August 10, 2015

You’ve just finished teaching your class for the day and head home. You sit down for dinner, and a loved one asks, “How was class today?”

How do you respond? The answer may be revealing.

When I was in my first semester teaching as a graduate student, I studied Rhetoric with Professor Richard Gregg. He was well known in the field and about to retire, so we capitalized on the chance to “download” as much of his wisdom as possible - about research and teaching. On one occasion in particular, and I can’t recall how it came up, we enticed him to talk about his approach to teaching. He spoke briefly before a classmate chimed in, “That’s great, whatever your approach may be, but how do you know you’re doing a good job with it?” Professor Gregg paused, smiled knowingly, and relayed this insight: “When I first started teaching I would arrive home every evening and eat dinner with my family. Every evening after I taught, my spouse would ask me the same question - ‘How was class today?’ For a long time, I always started the answer by saying, ‘I did … (great, poorly, ok, etc.)’ I knew I was becoming a good teacher when I stopped answering it that way, and instead replied, ‘The students did … (great, poorly, ok, etc.)’”

The lesson from his insight holds true today. Good teaching does not exist in a vacuum, and is impossible to achieve if students are universally not doing well. Good teaching is promoting student learning. In that spirit, here are 5 methods you can utilize to be ready to explain how your students did today:

  1. Have them DO something. If what you have planned for the day could be done the same way with, or without, the students in the room, then you won’t be able to answer the question. Use active learning, very brief formative assessment/feedback tools, clickers, discussion, small group work, etc. Literally anything you have students do with a relevant purpose to the topic of the day will give you a view into their level of understanding and whether they’re learning the material.

  2. Watch and Listen. It may seem overly simplistic, but I still observe classes that utilize some kind of active learning as the instructor sits at the front table disengaged. One key to successful active learning of any kind is that instructors pay attention while the students talk, problem solve, and do everything they can to show us what they do and don’t understand. We just need to remember to watch and listen - and then respond accordingly.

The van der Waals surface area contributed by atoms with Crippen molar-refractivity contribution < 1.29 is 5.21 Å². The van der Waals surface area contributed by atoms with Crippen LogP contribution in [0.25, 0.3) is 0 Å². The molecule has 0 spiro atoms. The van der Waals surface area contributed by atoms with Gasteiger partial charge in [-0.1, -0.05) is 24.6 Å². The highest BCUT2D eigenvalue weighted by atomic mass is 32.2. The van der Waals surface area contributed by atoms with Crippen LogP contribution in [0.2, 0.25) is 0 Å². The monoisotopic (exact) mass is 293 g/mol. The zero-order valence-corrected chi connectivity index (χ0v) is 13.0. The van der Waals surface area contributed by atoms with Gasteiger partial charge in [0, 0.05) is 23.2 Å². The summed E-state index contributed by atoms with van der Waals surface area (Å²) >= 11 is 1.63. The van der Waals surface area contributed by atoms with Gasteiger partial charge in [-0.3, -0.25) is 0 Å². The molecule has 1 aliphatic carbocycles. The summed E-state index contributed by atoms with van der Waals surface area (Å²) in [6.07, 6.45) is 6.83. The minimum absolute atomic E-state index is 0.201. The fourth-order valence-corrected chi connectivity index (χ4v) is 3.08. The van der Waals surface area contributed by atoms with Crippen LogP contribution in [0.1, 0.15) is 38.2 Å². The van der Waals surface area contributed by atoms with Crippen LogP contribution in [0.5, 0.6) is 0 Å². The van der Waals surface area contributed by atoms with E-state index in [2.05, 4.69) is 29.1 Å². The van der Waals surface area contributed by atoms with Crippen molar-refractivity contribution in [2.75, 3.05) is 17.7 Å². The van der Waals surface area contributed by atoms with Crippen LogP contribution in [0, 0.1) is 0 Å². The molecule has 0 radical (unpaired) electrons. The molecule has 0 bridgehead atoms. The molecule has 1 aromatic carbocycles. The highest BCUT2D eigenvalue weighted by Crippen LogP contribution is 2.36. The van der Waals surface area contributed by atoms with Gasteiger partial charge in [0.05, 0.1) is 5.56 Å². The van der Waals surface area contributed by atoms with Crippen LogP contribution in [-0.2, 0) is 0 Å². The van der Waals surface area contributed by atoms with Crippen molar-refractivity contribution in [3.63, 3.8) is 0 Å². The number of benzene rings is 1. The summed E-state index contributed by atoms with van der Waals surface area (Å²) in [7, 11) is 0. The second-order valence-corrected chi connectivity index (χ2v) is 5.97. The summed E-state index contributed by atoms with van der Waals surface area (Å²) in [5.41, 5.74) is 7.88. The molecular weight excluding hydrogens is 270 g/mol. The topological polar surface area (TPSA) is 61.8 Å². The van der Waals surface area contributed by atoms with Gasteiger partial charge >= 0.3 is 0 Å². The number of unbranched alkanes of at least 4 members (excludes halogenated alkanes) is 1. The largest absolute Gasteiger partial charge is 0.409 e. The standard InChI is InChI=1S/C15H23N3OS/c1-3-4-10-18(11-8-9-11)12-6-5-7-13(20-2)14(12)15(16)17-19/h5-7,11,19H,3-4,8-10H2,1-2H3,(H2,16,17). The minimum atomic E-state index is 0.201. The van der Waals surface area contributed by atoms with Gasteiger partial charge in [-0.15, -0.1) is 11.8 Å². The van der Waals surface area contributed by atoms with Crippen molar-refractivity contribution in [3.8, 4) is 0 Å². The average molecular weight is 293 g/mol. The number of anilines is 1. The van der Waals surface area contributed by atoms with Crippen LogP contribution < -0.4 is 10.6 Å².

3. Let learning drive teaching. If an entire course is created around specific content, and the pedagogy that naturally follows is strict lecture, an answer to the question will be elusive (see #1 above). If a course is also focused on the process of exploration, discovery, examination, and/or application of content, then the answer will be more clear as students necessarily engage in more active “doing” and less passive “listening” (even if lecture is still the primary pedagogical method).

  4. Make them teach. Do you want to see how much your students really know about the topic? Do you want to see exactly where their gaps in understanding may lay? Set up an activity where they are tasked with teaching the topic to a specific audience that does not have the same content background (e.g., high school students interested in the major). Nothing exposes clarity in understanding, or lack thereof, better than teaching it.

  5. Leave ego at the door. This may be the hardest part - at least it was for me. It’s always been easy to write off a bad class to factors beyond myself, because,“I know I’m good at this, so it must be something else at play in today being a bad class.” The hard truth is that we need to leave our ego at the door. Whether it means putting aside a bit of lecture to make space for student voices (even when we know this lecture is perfect as is), or holding ourselves accountable (at least to some degree) for student learning, the less ego we bring to the class allows for more honest attention given to making real-time adjustments that meet the needs of this group of students.


So, let’s try this again, “How was class today?”